Global Statistics

All countries
193,855,636
Confirmed
Updated on July 23, 2021 11:01 pm
All countries
174,274,522
Recovered
Updated on July 23, 2021 11:01 pm
All countries
4,157,548
Deaths
Updated on July 23, 2021 11:01 pm

Global Statistics

All countries
193,855,636
Confirmed
Updated on July 23, 2021 11:01 pm
All countries
174,274,522
Recovered
Updated on July 23, 2021 11:01 pm
All countries
4,157,548
Deaths
Updated on July 23, 2021 11:01 pm

Just say ‘no’ to antibody testing | TheHill

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As a physician in New York City, it’s become my work — both in the hospital and with my family and friends — to field questions about coronavirus. Today’s hot topic is antibody testing, and I’ve been asked daily where people can get this new diagnostic breakthrough. My answer, however, is as disappointing as it is urgent: Avoid current antibody testing altogether. Our scattered, and unscientific approach to antibody detection is worse than useless, and individual testing threatens to cause real harm.

During this pandemic, rapidly changing and seemingly conflicting recommendations have left us in a state of scientific whiplash. With so many doctors, hospitals, and private labs hastily promoting individual testing, we must take a step back and decide if this is truly the best course of action. Each breakthrough in diagnosing and treating coronavirus brings us to a crossroads, an inflection point where we have the opportunity to either hastily proceed as individuals or thoughtfully create a collective approach. Now that FDA-approved tests are finally at our doorstep, it’s time to hit the brakes. The truth is that individual testing brings us nowhere, and rushing into a disorganized, private testing free-for-all will only set us back in the fight against this devastating pandemic.  

Even something as simple as “accuracy” depends on our ability to carefully conduct testing and analyze the results. The best tests on the market — which now boast “over 99 percent accuracy” — use laboratory calculations called “specificity” and “sensitivity” to back up these claims. But these numbers are just the beginning in calculating what false negative and false positive rates look like in the real world. False negatives are more likely in an area where a disease is very common, due to simple probability.

Conversely, it’s much harder to trust a positive test result in an area where the disease you are looking for is quite rare. And there are more probabilities that come into play. A negative result is more likely to be false than real if our suspicion for a disease is already very high, while we should be wary of any positive test result in a patient whose presentation makes disease diagnosis exceedingly unlikely. Even a pregnancy test that boasts “99.9 percent accuracy” will be positive for 1 in 1000 biological males who take it. Without a careful and critical eye, even the most “accurate” test results are meaningless.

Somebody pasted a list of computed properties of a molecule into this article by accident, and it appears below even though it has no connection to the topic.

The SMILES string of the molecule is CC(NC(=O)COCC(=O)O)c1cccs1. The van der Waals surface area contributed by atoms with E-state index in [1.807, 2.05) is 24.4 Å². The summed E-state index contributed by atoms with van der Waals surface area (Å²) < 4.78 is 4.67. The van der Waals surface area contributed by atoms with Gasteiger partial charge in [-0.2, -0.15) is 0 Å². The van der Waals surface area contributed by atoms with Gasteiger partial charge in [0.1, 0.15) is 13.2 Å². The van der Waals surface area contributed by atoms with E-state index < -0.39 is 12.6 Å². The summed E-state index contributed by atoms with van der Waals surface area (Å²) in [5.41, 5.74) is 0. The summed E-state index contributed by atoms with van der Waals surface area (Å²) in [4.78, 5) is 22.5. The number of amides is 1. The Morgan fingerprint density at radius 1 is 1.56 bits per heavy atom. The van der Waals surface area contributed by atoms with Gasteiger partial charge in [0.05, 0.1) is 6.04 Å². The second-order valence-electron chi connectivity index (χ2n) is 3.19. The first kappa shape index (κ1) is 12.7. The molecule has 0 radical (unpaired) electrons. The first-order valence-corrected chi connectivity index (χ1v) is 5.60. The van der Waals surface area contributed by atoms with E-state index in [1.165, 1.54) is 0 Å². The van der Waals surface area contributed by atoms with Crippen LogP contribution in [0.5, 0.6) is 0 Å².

Many — doctors included — feel that a potentially incorrect test result is better than nothing. But isolated results are not only unreliable, but they are also impossible to interpret clinically. We don’t yet know which antibody levels are protective, or how long this protection lasts. We also know from other viruses that even people without detectable antibodies can have some disease protection if they were exposed to the disease. For now, even “correct” antibody tests don’t translate into immunity. For many, negative results will do nothing more than cause unneeded anxiety increases. And for others, positive results of unclear significance will give a false sense of security, amplifying cabin-fever, and detracting from systematic, regulated, and sensible return-to-work and reopening of society.  

Most important, random testing without a clear strategy detracts from the organized testing efforts that we need to move forward. We’ve seen how important coherent testing strategies are in other countries. In Germany and South Korea, organized testing that informed contact tracing, isolation, and high-level policy was a crucial part of a response that led to early coronavirus containment and enviably low fatality rates. Widespread testing and speed of action are key to successful public health policy. But this only matters if data can be collected, organized, and translated into cogent, scientific policy. With antibody testing, which is far more challenging to interpret than nasal PCR results, critical interpretation of a large dataset is the key to making this information meaningful. 

The lessons of the pandemic are hard-learned and filled with endless loss. “Accurate” antibody testing presents us all with a chance to learn from our mistakes. Let us pause and ask our leaders to sit with scientists, and to create a smart and thoughtful plan of action jointly. It is as important to act strategically as it is to react quickly. For now, we must all say “no” to individual antibody testing and demand a clear testing plan so that this breakthrough translates into real progress. It will take longer to see our own antibody levels, but the results we get will have meaning.

Rebekah Diamond M.D. is an assistant professor at Columbia University Medical Center and a hospital pediatrician at NewYork-Presbyterian. The views expressed here are entirely her own and do not necessarily reflect those of her affiliated institutions.

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Grand Jury Deliberations in Breonna Taylor Case Will Be Released

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